Morehouse College Debate Team Withdrew From National Tournament After Racial Taunts From Other Schools

ATLANTA - JULY 18:  Benjamin G, Brawley Hall at Morehouse College (founded in 1867) on July 18, 2015 in Atlanta, Georgia. (Photo By Raymond Boyd/Getty Images)

Morehouse College Debate Team Withdrew From National Tournament After Racial Taunts From Other Schools

Spelman College and other debate teams followed suit and withdrew and the tournament was canceled.

Published 1 week ago

Written by Craig T. Lee

Following allegations of racial comments and indications made by white debaters during a tournament on Zoom, the Morehouse College Speech and Debate team reportedly withdrew from the national competition. 

Earlier this month, the HBCU competed in the U.S. Universities Debating Championship (USUDC). According to The Undefeated, the anti-Black remarks and taunts took place during the fifth round of the tournament, as rival teams mocked Morehouse during their turn. 

The virtual format of the tournament required other debate teams to have their cameras and microphones off while other teams spoke. Not following instructions, other teams, including students from the University of Hawaii, laughed and made facial gestures at Morehouse. At one point, use of satire toward a Morehouse student’s voice was used. 

Senior Daniel Edwards and sophomore Caleb Strickland say they were subjected to racist remarks. 

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“It would be a mistake to say this was about one round and one team,” said Morehouse debate coach Kenneth Newby told The Undefeated. “It was about anti-blackness issues within the British Parliamentary debate space.”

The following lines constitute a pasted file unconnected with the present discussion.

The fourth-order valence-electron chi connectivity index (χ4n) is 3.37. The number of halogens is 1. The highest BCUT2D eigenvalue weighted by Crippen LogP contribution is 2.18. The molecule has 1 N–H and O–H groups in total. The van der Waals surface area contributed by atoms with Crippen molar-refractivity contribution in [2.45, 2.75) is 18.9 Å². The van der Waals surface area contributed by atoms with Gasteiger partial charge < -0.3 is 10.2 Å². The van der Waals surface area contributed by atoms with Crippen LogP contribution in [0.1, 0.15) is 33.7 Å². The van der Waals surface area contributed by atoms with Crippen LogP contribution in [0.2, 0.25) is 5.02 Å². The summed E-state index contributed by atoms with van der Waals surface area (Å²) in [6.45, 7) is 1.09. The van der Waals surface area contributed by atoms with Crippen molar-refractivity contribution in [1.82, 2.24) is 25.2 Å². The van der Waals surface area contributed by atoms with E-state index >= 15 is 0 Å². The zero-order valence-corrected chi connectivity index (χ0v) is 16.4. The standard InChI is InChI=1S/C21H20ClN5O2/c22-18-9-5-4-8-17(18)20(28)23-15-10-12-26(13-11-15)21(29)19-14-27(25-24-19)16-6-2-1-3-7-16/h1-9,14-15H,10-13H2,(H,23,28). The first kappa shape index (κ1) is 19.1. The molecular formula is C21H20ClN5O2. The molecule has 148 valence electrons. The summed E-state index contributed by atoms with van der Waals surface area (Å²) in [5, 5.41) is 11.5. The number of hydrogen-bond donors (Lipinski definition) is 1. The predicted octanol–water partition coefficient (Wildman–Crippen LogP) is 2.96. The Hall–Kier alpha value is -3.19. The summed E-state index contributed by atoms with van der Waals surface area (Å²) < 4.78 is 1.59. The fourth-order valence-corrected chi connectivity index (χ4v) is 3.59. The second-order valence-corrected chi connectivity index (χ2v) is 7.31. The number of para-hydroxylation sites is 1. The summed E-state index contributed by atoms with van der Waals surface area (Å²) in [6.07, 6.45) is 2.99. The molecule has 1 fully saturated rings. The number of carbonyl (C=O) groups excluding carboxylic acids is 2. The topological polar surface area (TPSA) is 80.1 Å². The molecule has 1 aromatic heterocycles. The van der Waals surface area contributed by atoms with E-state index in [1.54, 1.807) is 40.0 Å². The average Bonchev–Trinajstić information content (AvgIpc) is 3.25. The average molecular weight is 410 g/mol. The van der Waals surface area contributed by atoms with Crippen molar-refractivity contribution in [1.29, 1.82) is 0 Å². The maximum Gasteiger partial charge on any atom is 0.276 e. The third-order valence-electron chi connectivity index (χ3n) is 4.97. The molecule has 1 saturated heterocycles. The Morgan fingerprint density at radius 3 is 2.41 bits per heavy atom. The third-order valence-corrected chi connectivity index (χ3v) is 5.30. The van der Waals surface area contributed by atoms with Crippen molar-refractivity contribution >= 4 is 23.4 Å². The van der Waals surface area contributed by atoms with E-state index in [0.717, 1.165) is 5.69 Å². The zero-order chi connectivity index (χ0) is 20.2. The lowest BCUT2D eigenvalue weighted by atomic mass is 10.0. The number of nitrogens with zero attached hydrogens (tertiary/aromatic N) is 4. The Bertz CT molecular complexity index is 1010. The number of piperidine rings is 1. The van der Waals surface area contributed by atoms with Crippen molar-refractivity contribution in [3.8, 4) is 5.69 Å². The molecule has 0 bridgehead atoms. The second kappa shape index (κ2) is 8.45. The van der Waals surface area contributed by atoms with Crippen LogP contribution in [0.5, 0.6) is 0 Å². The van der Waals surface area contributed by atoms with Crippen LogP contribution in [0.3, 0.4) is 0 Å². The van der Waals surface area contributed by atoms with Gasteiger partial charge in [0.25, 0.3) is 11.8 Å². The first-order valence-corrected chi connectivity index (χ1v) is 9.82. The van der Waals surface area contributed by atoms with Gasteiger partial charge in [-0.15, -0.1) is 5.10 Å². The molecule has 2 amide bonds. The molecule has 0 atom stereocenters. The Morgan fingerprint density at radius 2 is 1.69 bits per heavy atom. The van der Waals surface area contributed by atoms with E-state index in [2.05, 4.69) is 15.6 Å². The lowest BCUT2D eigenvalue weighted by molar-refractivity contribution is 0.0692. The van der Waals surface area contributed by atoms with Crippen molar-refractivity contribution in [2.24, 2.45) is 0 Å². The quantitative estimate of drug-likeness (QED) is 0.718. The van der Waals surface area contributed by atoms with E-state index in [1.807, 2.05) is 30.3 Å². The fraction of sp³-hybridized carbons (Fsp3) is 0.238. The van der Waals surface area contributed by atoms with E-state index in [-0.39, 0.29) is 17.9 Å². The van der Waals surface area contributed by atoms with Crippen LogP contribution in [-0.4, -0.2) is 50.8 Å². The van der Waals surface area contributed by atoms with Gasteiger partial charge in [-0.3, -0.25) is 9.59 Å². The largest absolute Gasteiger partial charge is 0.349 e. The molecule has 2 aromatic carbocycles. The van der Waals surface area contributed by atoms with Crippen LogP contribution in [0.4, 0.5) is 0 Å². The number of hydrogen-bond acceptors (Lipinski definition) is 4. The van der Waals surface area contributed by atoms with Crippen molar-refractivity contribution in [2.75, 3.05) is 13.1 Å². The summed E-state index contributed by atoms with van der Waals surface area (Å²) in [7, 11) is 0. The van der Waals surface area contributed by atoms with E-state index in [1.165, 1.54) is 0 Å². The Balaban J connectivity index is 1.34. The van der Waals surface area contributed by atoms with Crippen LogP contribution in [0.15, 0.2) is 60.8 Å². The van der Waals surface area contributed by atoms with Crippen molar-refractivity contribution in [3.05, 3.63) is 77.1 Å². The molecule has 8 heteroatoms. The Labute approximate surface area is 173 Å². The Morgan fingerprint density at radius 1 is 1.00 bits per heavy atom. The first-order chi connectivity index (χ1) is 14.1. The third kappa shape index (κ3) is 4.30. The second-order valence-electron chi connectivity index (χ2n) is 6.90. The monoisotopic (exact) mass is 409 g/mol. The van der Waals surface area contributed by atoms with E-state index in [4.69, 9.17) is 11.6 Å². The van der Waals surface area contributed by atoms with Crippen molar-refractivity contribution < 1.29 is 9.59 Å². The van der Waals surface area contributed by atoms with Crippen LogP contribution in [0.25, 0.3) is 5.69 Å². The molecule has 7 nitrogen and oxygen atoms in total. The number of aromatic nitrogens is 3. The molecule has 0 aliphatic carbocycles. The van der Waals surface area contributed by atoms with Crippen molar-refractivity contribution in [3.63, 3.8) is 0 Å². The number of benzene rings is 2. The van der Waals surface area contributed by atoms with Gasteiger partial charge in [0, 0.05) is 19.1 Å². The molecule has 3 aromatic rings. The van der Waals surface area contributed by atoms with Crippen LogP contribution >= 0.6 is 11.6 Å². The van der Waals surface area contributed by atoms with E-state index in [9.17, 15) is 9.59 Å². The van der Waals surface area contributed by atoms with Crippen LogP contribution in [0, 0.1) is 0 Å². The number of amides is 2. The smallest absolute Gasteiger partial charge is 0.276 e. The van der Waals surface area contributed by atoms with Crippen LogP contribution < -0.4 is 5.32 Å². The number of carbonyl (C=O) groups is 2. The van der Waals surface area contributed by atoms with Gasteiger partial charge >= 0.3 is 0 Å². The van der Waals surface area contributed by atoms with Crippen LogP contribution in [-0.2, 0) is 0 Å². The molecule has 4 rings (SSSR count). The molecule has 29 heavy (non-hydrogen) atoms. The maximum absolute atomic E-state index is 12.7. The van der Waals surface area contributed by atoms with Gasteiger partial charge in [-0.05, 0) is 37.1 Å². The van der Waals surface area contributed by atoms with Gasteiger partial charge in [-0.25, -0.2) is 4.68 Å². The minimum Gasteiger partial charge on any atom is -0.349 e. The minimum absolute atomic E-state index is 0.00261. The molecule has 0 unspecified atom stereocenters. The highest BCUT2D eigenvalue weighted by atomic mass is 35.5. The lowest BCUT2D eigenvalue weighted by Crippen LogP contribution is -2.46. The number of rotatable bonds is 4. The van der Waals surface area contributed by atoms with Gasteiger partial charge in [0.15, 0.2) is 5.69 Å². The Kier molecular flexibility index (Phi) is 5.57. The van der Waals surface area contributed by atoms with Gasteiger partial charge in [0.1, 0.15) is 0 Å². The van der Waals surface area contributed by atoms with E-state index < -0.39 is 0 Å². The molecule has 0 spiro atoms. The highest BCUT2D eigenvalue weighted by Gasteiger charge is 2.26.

Points were awarded to other teams as judges ignored the arguments that were made by Morehouse during a round. Morehouse says the arguments made during the topic of narrative gentrification were ignored due to the students’ background. 

“The judges said they cared more about the Western stories that were being discussed such as 'Cinderella' and 'The Little Mermaid' as compared to native African stories that we talked about, like the Epic of Mwindo or Cherokee creations,” said Strickland.

After Morehouse brought the issues to the attention of the tournament’s equity team -- a team that ensures no discrimination of any kind -- they promised to release a statement addressing the issue before the next round, but never proceeded to do so. Tournament leadership said they didn’t address the issue immediately due to an isolated issue with certain judges as “trainees.” They decided not to intermingle the two issues. 

Later in the week, the organizing committee of the tournament issued a statement apologizing for the lack of concern and action around the incident. Morehouse doesn’t believe the reasons for why their concerns were put to the side. 

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In a statement to The Undefeated, University of Hawaii spokesperson Meisenzahl said in a statement, “The office of Student Conduct is determining if there were violations of the campus code, which could lead to suspension or expulsion.” 

Spelman College, Clemson, and Vanderbilt all withdrew from the tournament after Morehouse’s decision and the tournament ended up being canceled. 

The incident showcased the “siblinghood” between Spelman and Morehouse, which are both located in the Atlanta University Center Consortium. But it also highlights the recurring racial issues, as Spelman’s debate coach Robert Brown said in a statement. 

“I don’t want you to think this is an isolated experience. But when white people in this space, they microagress black people.”

Photo: Raymond Boyd/Getty Images

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